He’s on the right there, in his stylish suit. I’m on the left, and our sister, Kim, is in the center.
His name is Robert, which is what our mother calls him now. But in his youth he was Bobby, and even today I can’t really bring my mouth to wrap around the word “Robert” when I speak with him or of him. To me, he’ll always be Bobby…even though he’s 48 years old now.
When he was a youth–when it was just the three of us kids together, me, him and our sister Kim–he was…let’s be delicate about this shall we?…a shit. Or rather a shit disturber. He was the proverbial middle child…willful, sullen, bothersome, always doing something (usually negative) to bother someone. We shared a room for a while, a horrible Odd Couple experiment that my parent’s wisely ended when they remodeled the basement and put their bedroom down there in the first house we grew up in. He was a neat freak, I was a slob. Probably should have known even then, but who thought of such things?
Growing up, we weren’t estranged or anything, it’s just that we were both very, very different, with completely separate interests and groups of friends. I paid little to no attention to the person he was becoming or what he was doing. Hey, it happens. He spent most of his free money on clothes. I spent most of my free money on books and music. Probably should have known even then.
I grew up, he grew up. He moved to California nearly three decades ago with a friend and never looked back. He was, of all the people I know, born to live there. Tall, thin, handsome, stylish, he was made to be there.
Our lives went on. I got married, had kids. He and a friend moved in together. Into a one bedroom place in Long Beach. Questions were raised in the family, silently. My sister Kim and I, though, had finally put two and two together. But why wouldn’t he say anything? He had to have known that his family would be supportive.
Well, during a trip to California several years ago, Kim finally brought it up, point blank, and Bobby quietly said, “Yes, I’m gay.” I often stop to think of the years he’d gone through feeling as if he couldn’t say anything to his own family. How horrible to have to live like that, how horrible that this society–this often stupid, weirdly religious, weirdly conservative society–exacts such a terrible toll from some of its best members.
But he “came out,” I guess you’d say, and his family met him with open arms. I’m really proud of my parents and how they reacted during this period, especially my dad–an ex-marine, ex-cop tough guy who easily could have gone the other way. But didn’t. Bobby was his son, just as much as me, and just as much entitled to love and be loved as anyone.
That’s me on the left, recently, one of my bestest friends, Chris, then Bobby, then Bill on the right.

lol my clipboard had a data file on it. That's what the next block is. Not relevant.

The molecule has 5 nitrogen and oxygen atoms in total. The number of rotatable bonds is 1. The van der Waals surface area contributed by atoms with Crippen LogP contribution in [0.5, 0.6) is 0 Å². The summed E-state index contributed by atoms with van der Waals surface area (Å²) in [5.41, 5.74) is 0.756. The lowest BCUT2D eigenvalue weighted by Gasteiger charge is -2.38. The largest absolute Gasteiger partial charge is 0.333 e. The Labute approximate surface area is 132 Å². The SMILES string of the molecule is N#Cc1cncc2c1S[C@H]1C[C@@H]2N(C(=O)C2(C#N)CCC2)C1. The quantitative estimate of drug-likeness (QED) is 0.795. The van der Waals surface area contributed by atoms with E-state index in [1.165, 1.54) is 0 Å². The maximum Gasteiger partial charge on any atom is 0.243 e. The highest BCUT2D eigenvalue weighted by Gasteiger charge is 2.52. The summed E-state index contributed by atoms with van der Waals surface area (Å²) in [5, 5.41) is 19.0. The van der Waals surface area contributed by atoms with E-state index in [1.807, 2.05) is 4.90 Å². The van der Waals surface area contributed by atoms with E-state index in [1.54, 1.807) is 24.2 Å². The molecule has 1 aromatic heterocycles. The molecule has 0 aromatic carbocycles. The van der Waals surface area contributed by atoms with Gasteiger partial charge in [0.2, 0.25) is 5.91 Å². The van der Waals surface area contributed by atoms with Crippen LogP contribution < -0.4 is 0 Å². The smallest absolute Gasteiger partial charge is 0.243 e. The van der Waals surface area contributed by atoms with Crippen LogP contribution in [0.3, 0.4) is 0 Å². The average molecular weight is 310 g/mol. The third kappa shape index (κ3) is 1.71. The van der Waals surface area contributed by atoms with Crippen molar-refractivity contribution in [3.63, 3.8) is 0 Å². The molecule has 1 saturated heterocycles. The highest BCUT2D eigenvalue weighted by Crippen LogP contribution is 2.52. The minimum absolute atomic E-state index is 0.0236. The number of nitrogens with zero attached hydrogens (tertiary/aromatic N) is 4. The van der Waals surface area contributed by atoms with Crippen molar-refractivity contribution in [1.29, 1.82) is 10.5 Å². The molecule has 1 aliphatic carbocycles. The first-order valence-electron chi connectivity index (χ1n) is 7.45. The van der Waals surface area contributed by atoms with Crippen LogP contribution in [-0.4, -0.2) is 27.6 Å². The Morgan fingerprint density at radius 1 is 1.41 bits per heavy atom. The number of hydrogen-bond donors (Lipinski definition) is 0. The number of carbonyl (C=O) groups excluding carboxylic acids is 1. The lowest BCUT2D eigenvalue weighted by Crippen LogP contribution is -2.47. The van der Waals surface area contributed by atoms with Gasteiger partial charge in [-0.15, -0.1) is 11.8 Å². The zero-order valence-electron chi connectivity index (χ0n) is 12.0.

So, we fast forward. California allows same-sex marriage, yanks it from the books, then last week the Supreme Court decides, in not necessarily the bravest or forward thinking of ways, but decides nonetheless that, perhaps, DOMA was a bad idea. Perhaps we shouldn’t discriminate against an entire class of people. Perhaps we should learn from the mistakes of discrimination in the past. Duh.
Bobby and his partner, Bill, at 24 years together, now have the longest relationship in our family, save for my parents, who just celebrated their 50th anniversary. My marriage ended years ago…thank god. Kim has been married, I think, 20 years now. My sister Heather is awaiting a proposal. And my baby sister, Bri, just got married last fall. She’ll be 24 this year. I’ll be 50. Same parents. Yeah, freaky.
This past week, Bobby and Bill got their wedding license in West Hollywood, California. This week, they will get married, just like I and my sisters and parents did. He will now be able formalize his relationship, which may not seem like anything to some, but it is something. Something very big. Especially when your country has denied this to you.
I am very, very proud of my brother and Bill. I am happy for them, happy that their relationship has lasted this long, happy that they can stand up now in society and affirm that relationship before God and everyone.
And though this isn’t a political rant or a religious rant, let me say one thing. I believe that probably the two most important documents written by man over the last 2,000 years are The Bible and the Constitution of the United States. One was written to affirm love. The other to affirm freedom. I don’t believe in the mythology of the first one, though I can get behind the message. However, I take the second one very seriously. And when people, for whatever reason, use either of these documents to deny love or freedom to a group of people, for whatever reason, you have lost me. You haven’t just lost me as an adherent to your particular philosopy. That’s a given. You have also lost my respect for your particular philosophy. Period.
So, my brother, Bobby, will get married next week. He will give me another brother-in-law, and that’s great. And the world will go on spinning, let me assure you. But I think it will go on spinning a little better, a little truer because of that.
Congrats Bobby and Bill! I am proud of you and happy for you! I will give you a sister-in-law soon. Promise!